I went to PS and was exposed to a lot of unnecessary things I don't want my DC exposed to at such a young age. They are innocent from words and slang terms and I would like to keep it that way.

I hope you don't think I'm offended by your post, I'm not. I think if you needed to HS your children the Lord would have guided you to do it. He put in your heart what you needed to do and you followed through with it as I am doing myself.

You ARE a wonderful mother and a blog friend and I'm glad to know you:)

God Bless,
Amber

yeah! it didn't erase!

A Note From Theresa said...

home schooling shouldn't divide us as much as it has.
_________________________

I agree with that 100%. I just can't understand why people get so upset at homeschoolers. It's not like we are doing something against the law. Homeschooling is 100% legal. I'm not rude to people who don't homeschool, but they tend to be rude to me. It's crazy.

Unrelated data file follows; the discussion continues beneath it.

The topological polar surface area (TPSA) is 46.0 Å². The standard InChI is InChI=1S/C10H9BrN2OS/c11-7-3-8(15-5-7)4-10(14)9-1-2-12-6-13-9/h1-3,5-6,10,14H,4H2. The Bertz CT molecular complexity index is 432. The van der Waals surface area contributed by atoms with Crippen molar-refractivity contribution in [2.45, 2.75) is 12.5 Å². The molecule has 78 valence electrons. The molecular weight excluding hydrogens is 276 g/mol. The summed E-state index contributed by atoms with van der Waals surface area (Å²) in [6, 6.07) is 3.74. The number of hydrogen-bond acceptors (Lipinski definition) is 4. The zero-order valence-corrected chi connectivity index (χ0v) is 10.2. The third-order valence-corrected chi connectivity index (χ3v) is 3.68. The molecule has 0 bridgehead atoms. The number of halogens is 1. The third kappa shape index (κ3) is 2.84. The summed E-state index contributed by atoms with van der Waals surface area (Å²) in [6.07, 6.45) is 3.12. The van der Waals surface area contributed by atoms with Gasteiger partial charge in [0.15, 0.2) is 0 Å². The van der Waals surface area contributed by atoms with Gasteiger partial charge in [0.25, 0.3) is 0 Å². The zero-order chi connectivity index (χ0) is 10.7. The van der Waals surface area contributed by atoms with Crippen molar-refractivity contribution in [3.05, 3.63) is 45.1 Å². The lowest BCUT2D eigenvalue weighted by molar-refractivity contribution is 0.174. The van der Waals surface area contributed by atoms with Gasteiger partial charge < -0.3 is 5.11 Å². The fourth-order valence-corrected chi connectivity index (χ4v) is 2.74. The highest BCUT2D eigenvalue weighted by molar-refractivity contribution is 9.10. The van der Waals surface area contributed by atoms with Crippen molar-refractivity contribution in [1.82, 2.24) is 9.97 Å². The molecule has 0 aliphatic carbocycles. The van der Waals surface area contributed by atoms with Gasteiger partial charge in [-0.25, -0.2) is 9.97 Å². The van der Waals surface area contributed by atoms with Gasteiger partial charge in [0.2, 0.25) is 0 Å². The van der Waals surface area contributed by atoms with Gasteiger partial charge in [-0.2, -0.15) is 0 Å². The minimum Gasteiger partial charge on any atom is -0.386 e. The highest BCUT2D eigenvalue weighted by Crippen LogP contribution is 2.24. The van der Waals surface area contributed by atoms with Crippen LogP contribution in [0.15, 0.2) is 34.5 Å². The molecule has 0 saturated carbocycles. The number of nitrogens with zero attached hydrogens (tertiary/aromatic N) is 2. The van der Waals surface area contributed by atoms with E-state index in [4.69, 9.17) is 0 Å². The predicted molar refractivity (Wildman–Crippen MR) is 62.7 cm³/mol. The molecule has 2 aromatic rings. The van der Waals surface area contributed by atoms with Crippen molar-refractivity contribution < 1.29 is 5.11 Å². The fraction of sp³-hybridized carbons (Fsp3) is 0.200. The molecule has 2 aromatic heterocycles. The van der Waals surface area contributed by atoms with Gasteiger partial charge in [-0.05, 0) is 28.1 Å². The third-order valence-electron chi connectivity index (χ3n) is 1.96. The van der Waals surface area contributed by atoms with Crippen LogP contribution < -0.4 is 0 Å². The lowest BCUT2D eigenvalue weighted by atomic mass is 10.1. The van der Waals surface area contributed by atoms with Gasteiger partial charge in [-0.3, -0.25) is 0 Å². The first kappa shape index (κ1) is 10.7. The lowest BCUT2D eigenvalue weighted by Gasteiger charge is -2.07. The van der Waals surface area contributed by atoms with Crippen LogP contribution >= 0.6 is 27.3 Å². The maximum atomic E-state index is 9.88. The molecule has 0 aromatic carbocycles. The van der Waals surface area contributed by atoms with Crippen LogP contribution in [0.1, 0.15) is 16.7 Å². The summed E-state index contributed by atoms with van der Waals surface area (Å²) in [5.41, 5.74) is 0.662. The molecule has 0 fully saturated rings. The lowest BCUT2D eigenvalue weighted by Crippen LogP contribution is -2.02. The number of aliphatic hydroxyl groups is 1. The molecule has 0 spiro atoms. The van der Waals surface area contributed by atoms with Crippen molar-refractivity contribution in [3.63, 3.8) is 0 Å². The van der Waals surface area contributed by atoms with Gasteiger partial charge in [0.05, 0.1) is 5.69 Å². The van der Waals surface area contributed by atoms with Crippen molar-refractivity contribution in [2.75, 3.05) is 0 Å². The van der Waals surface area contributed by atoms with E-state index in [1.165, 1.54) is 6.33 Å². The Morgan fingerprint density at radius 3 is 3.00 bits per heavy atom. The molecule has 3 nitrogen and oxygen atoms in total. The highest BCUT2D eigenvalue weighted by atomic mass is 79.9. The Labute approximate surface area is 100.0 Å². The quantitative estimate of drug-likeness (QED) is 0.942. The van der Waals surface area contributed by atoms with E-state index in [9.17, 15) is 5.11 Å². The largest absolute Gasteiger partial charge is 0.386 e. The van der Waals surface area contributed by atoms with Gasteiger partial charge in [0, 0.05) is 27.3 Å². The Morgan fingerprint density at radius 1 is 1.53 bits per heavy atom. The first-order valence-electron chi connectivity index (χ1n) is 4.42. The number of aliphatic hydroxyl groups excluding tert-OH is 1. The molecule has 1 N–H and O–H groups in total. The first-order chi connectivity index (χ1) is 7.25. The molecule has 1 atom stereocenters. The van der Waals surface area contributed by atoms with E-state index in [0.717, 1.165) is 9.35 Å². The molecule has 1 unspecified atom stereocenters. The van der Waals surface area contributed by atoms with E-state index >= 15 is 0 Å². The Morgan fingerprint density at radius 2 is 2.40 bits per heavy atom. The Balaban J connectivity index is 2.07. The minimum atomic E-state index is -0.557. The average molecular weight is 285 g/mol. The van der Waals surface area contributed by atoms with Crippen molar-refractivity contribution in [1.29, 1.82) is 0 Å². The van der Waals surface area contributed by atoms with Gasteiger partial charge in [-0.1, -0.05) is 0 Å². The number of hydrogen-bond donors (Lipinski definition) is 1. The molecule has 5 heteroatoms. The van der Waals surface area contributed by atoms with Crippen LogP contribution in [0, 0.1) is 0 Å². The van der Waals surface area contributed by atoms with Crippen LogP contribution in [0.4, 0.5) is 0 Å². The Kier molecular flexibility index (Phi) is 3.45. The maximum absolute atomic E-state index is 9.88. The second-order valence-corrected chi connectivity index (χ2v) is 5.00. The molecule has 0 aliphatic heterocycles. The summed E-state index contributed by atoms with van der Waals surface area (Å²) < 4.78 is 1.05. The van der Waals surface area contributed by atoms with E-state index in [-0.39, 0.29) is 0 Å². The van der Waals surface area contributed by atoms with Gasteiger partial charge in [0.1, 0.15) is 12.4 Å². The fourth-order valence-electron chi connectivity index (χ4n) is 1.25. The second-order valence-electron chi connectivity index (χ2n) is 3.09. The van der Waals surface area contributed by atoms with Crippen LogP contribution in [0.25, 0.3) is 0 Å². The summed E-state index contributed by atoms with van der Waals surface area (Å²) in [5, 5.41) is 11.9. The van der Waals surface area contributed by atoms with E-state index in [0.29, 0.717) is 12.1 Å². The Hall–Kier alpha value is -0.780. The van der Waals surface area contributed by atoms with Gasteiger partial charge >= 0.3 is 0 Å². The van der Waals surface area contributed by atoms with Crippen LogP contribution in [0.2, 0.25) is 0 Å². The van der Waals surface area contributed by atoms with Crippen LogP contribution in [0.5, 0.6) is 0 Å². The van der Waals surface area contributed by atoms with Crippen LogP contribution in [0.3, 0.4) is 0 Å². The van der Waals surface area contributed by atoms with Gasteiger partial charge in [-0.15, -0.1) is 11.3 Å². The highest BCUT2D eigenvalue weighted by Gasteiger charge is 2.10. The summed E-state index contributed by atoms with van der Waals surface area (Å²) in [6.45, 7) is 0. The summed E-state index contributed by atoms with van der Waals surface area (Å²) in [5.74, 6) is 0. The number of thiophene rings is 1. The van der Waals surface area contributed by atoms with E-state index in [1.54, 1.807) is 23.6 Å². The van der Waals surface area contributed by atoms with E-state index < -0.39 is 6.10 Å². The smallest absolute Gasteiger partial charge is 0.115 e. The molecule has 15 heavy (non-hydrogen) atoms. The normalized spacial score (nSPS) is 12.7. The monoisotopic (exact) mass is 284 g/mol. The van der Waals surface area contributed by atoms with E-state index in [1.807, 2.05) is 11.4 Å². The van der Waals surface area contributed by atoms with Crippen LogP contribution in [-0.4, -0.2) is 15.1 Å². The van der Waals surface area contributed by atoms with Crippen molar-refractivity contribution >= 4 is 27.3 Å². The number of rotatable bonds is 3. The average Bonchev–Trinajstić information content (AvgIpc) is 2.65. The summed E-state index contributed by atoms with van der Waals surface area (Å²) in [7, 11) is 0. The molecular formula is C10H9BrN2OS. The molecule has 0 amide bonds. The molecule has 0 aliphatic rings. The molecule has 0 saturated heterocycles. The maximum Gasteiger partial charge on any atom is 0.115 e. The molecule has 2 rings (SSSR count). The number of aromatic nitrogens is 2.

On my blog I rarely talk about homeschool, even though I love homeschooling my children, and it's because I don't wish to be brought into a long debate about it.

I homeschool, you don't. No big deal. Lets all Drop the debate, it's really silly to debate on it any how.

We all must do what we think is best for our children. And your ways may not be my way. People just need to remember that.

Anonymous said...

well said, Diana. I know you have thought about it a lot. I agree with you. I couldn't try it. I think it takes an exceptional person to do it well.

Dana a/k/a Sunshine said...

I too agree with you 100%. Either way is OK, just depends on the person.

Jamey said...

I agree with the middle school thing. I am nervous for sending my kids to middle school. Kids are so mean!! I would love to home school my kids, but I am just not good at it. We have had some trouble with our oldest and pulled him out of first grade. I home schooled him for the rest of that year and didn't do a very good job. It's a great option to have though and I'm sure if I really got into a curriculum it would be OK. Colorado is so supportive of home schooling families, I think it's great! At least I know it's always an option! Great post!